CHARLES E. TOLMAN, JR., LCDR, USN
Charles Tolman, Jr. '25
Date of birth: June 25, 1903
Date of death: February 1, 1943
From the 1925 Lucky Bag:
From Find A Grave:
Commander Tolman became the commanding officer of USS De Haven (DD-469) upon her commissioning on 21 September 1942. The destroyer steamed to the South Pacific in November 1942 and supported operations in the Solomon Islands. On the afternoon of 1 February 1943, while escorting landing craft, De Haven was attacked by six Japanese dive bombers. Fighting off the attackers, the destroyer downed three enemy planes before a bomb struck her navigating bridge, stopped her, and killed Tolman. Two more hits and a near miss doomed De Haven, which sank within two minutes. Tolman was posthumously awarded the Navy Cross for his valiant leadership.
His wife was listed as next of kin.
Charles E."Spike" Tolman was born on 25 June 1903 in Concord, Mass. and entered the United States Naval Academy in the summer of 1921 and graduated on 4 June 1925. After serving in battleship Utah (BB-31), he was transferred to Warden (DD-288) in 1926. Tolman then completed training courses at the Naval Torpedo Station, Newport, R.I., and at the Submarine Base, New London, Conn. He served in submarines O-4 in 1928 and S-22 from 1929 to 1932 when he returned to the Naval Academy for two years. Tolman served in submarine S--46 in 1934 and commanded S-30 from April 1935 to May 1937. He was attached to the Office of the Chief of Naval Operations for 17 months before assuming command of Spearfish (SS-190) on 7 October 1939. In January 1941, Tolman joined the staff of Commander, Submarines, Atlantic Fleet.
From Hall of Valor:
The President of the United States of America takes pride in presenting the Navy Cross (Posthumously) to Commander Charles Edward Tolman (NSN: 0-59559), United States Navy, for extraordinary heroism and distinguished service in the line of his profession as Commanding Officer of the Destroyer U.S.S. DeHAVEN (DD-469), during operations in the Solomon Islands in January and February 1943. Commander Tolman operated his ship as group leader during the bombardment of enemy-held plantations on New Georgia Island and was directly responsible for demolition of important buildings and large fires and explosions in adjacent munitions dumps. On 1 February 1943, when eight Japanese dive bombers viciously attacked his ship and dropped a bomb on the navigating bridge, Commander Tolman courageously carried on until two internal explosions destroyed the DeHAVEN. His conduct throughout was in keeping with the highest traditions of the Navy of the United States. He gallantly gave his life for his country.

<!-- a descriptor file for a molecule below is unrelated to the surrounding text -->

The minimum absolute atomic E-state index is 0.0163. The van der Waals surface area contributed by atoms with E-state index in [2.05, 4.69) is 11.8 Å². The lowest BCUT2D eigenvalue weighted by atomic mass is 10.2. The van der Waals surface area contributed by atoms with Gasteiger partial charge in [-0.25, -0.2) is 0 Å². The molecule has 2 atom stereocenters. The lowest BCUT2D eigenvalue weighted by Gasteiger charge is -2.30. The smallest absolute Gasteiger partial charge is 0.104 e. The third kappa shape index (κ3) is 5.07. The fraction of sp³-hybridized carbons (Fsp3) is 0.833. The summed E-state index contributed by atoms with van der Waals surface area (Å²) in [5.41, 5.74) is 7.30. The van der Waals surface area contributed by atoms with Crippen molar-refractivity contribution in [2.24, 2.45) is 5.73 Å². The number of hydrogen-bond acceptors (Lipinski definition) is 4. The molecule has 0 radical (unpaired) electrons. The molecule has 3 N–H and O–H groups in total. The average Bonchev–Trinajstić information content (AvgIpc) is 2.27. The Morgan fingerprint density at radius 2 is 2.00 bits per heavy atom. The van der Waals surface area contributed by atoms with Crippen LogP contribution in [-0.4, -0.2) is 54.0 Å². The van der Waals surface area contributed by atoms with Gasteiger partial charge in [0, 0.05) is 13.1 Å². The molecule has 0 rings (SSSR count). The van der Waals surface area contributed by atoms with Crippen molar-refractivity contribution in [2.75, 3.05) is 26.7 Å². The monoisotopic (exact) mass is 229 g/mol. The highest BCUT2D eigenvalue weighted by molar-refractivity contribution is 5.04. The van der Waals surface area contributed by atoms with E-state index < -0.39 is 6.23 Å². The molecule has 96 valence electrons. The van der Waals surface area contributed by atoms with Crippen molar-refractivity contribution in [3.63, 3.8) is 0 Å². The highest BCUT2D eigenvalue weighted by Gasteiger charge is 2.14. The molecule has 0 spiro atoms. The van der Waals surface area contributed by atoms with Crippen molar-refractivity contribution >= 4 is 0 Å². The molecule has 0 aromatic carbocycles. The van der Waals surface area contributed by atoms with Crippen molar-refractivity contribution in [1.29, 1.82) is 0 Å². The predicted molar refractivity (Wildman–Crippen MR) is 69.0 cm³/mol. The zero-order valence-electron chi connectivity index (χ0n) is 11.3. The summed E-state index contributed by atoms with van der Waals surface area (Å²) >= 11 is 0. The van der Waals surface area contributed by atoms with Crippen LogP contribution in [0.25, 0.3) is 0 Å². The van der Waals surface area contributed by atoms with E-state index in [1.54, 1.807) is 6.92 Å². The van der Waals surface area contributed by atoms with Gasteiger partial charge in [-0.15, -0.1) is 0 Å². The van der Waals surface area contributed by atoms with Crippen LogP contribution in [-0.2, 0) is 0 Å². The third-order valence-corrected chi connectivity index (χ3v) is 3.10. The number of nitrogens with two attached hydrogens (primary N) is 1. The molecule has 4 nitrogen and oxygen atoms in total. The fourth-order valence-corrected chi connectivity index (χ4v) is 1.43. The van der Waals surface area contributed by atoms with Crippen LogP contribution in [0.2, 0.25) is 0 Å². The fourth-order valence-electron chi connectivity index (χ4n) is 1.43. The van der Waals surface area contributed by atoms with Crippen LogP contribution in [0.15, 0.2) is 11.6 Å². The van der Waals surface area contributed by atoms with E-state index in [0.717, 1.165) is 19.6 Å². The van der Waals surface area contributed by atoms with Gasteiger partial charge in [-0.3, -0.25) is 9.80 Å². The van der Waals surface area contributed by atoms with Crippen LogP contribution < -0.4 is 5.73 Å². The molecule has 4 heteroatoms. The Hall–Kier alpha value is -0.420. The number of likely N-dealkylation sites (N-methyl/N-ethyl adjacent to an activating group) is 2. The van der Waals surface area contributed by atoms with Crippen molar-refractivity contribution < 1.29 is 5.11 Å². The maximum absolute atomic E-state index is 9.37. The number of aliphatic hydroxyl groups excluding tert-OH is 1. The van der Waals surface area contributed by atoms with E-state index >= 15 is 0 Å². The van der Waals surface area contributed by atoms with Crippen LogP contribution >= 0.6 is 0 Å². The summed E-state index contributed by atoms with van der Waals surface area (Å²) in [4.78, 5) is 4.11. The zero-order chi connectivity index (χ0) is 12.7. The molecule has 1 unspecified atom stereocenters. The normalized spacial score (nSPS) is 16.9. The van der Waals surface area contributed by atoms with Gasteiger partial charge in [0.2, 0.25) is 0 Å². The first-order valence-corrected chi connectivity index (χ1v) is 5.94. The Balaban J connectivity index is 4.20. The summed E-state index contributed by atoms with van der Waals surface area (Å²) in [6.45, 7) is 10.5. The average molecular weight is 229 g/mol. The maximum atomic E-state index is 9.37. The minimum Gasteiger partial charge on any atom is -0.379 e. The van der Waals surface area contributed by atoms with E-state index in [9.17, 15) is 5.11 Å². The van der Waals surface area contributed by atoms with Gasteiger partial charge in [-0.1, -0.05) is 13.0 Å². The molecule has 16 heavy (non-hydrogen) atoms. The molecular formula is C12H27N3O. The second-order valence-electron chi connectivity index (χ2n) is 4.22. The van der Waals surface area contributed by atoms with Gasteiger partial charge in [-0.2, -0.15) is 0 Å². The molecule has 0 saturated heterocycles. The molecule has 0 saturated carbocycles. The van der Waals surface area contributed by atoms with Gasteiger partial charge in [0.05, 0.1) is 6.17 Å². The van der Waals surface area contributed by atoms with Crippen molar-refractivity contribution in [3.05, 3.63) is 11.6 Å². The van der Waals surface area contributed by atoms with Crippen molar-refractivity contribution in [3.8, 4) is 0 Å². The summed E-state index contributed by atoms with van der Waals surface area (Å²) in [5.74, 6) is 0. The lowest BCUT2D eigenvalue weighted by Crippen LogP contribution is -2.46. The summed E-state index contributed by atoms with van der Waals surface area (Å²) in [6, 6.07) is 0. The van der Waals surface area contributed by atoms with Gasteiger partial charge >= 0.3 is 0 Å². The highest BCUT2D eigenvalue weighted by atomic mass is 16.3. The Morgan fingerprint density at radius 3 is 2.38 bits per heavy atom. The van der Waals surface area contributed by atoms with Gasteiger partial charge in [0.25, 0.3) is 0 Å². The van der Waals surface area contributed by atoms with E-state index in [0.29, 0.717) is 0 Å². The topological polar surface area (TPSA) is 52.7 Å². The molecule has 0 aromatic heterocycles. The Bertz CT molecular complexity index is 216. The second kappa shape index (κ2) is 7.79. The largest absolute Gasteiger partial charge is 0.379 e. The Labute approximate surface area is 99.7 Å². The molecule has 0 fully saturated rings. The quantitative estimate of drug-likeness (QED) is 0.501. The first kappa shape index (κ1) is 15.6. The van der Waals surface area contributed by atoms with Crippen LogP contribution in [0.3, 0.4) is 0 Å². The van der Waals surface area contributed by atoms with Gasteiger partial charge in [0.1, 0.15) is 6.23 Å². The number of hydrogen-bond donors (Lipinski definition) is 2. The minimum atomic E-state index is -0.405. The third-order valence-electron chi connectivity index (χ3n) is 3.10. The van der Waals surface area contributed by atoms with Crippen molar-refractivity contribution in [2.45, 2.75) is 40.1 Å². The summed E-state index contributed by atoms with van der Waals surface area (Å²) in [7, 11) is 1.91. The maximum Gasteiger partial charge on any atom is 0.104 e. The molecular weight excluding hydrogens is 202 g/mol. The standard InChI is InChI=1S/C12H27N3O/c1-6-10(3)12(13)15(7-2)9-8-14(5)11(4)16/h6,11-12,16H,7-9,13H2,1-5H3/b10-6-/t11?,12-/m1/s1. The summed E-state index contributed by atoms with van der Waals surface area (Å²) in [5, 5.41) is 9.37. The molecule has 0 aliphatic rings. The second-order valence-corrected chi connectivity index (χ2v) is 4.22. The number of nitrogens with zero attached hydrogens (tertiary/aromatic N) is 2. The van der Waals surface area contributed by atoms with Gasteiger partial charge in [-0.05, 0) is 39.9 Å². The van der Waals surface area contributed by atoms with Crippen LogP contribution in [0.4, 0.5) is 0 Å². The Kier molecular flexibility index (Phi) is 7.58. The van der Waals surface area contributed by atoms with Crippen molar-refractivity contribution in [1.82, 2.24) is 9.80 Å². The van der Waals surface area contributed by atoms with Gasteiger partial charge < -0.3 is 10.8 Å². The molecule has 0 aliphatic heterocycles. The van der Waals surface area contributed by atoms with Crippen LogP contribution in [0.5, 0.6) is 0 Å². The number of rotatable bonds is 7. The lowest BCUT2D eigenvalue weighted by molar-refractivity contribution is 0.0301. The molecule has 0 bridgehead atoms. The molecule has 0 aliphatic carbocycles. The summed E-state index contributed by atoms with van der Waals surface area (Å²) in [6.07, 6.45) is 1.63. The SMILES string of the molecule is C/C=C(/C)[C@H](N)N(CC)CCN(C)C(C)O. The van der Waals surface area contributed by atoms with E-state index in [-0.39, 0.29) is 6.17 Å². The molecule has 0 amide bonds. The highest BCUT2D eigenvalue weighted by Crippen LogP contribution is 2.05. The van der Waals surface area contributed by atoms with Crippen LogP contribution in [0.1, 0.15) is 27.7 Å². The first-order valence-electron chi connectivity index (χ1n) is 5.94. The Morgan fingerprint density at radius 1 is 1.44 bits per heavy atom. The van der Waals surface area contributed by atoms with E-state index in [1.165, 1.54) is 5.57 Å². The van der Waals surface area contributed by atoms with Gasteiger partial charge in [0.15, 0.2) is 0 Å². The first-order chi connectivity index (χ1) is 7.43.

General Orders: Bureau of Naval Personnel Information Bulletin No. 320 (November 1943)
USS Tolman (DM 28) was named for Charles; the ship was sponsored by his widow, Helen.